E.L. Doctorow (1931-2015)

E.L. Doctorow was one of the first writers I met.  This was at the Egg, Albany’s performing arts center, in the spring of 1990.  He was surprisingly soft-spoken.  He’d recently been named New York State’s state writer, an honor he treated with due irony, asking the audience who came to see him if we could name the state bird, and the state muffin.  He read an excerpt from the beginning of Billy Bathgate, his most recent novel, answered questions from the audience, then dutifully signed books.

I’d been aware of Doctorow for at least a couple of years–mostly as the author of Ragtime, which had been adapted for the big screen, but also of World’s Fair, which had been excerpted in one of those Scholastic magazines we got in English class.  I’m not sure how I learned that he was going to be reading in Albany; mostly likely from a poster for it in the English department at SUNY New Paltz, where I was a senior.  I got the idea that I would go see him, and convinced a number of my friends to accompany me.  Billy Bathgate was newly out in paperback.  I’d wanted to read it since reading its reviews, which were not just positive, but glowing; the upcoming reading gave me the excuse to buy and read it.

I was dazzled.  The combination of Doctorow’s prose–Billy Bathgate, who narrates the book, is, as Doctorow put it, “a rhapsodist”–and the subject matter–Billy becomes part of Dutch Schultz’s gang–held me spellbound.  It’s a potent blend, the lyric and the violent.  Plus, the novel was set in New York State, ranging from New York City to Saratoga.  Under the sway of Faulkner, I had been trying to make more use of local material in my own fiction; Doctorow offered a compelling example of it.  I neglected most of everything else I was supposed to be doing for school, preferring to linger over the novel’s pages.

When I handed Doctorow my copy of Billy Bathgate for him to sign, I told him this.  Actually, it spilled out of me in a rush.  I had been extremely nervous, standing in line to have my book autographed.  Reading the novel, I had formed a mental picture of Doctorow as this towering genius, well-above the concerns of a twenty-one year old college student.  Yet as I told him how impressed I was by the book, how I might fail all my classes because I’d been reading it, instead of what I was supposed to (a bit of exaggeration), but that was okay, because it was such a great book, his features softened, and I realized that he was moved by my babbling.  “Thank you,” he said, “thank you for telling me this.”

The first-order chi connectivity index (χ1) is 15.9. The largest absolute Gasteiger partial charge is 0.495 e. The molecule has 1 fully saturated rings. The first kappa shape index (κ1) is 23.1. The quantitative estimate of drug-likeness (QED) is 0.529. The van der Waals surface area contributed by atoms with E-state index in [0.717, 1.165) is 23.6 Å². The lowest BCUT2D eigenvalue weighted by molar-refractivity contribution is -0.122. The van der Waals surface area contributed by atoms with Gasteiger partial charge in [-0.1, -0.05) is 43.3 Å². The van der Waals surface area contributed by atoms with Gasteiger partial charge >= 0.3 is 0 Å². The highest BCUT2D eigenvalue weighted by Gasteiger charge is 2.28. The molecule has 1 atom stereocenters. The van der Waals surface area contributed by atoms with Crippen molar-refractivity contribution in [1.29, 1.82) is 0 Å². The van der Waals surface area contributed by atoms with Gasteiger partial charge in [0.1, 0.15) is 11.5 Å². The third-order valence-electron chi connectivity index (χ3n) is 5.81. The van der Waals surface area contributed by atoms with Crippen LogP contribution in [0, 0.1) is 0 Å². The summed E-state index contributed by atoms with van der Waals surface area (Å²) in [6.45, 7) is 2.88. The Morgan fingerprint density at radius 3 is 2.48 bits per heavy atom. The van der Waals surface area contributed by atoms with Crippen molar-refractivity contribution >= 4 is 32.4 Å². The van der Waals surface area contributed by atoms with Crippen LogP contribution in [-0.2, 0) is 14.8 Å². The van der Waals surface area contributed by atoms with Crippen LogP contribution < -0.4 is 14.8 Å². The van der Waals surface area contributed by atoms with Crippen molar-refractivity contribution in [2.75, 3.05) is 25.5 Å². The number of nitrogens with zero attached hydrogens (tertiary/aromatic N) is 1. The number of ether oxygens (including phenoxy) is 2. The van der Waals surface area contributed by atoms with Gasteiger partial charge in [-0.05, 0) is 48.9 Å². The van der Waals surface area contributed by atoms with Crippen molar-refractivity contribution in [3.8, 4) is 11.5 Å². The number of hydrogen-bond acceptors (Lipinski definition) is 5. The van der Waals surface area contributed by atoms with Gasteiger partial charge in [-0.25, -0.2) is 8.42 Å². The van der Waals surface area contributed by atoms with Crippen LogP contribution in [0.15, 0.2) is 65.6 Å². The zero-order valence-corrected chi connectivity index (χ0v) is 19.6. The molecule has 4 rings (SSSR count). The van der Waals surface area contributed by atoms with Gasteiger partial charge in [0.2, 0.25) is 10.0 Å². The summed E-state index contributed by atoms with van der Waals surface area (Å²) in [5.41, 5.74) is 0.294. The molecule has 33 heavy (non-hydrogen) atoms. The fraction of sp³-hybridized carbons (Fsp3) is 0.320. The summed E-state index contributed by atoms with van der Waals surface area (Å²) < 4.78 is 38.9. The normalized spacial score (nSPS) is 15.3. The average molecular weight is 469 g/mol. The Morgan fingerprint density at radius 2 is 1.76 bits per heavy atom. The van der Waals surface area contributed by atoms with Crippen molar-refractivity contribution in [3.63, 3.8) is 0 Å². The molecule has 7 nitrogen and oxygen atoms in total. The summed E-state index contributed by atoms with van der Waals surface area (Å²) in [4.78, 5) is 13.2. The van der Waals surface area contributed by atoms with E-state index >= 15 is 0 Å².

It was a moment of revelation:  he’s like me, after all.  And (by extension) if he can do this, so might I (some day).  It was as obvious as such revelations often are, but the effect was such it lingers, still.

In the years to come, I read more of Doctorow’s work:  Ragtime, and World’s Fair, and Welcome to Hard Times, and the astonishing Book of Daniel.  In recent years, I fell behind on his fiction; I kept meaning to get to City of God, but other things cropped up.  I’ve read enough, though, to know his accomplishment was considerable, and his works will endure.  I’m grateful for his fiction, and I’m grateful for his moment of kindness to a kid who was overwhelmed to meet him.

Billy Bathgate Cover

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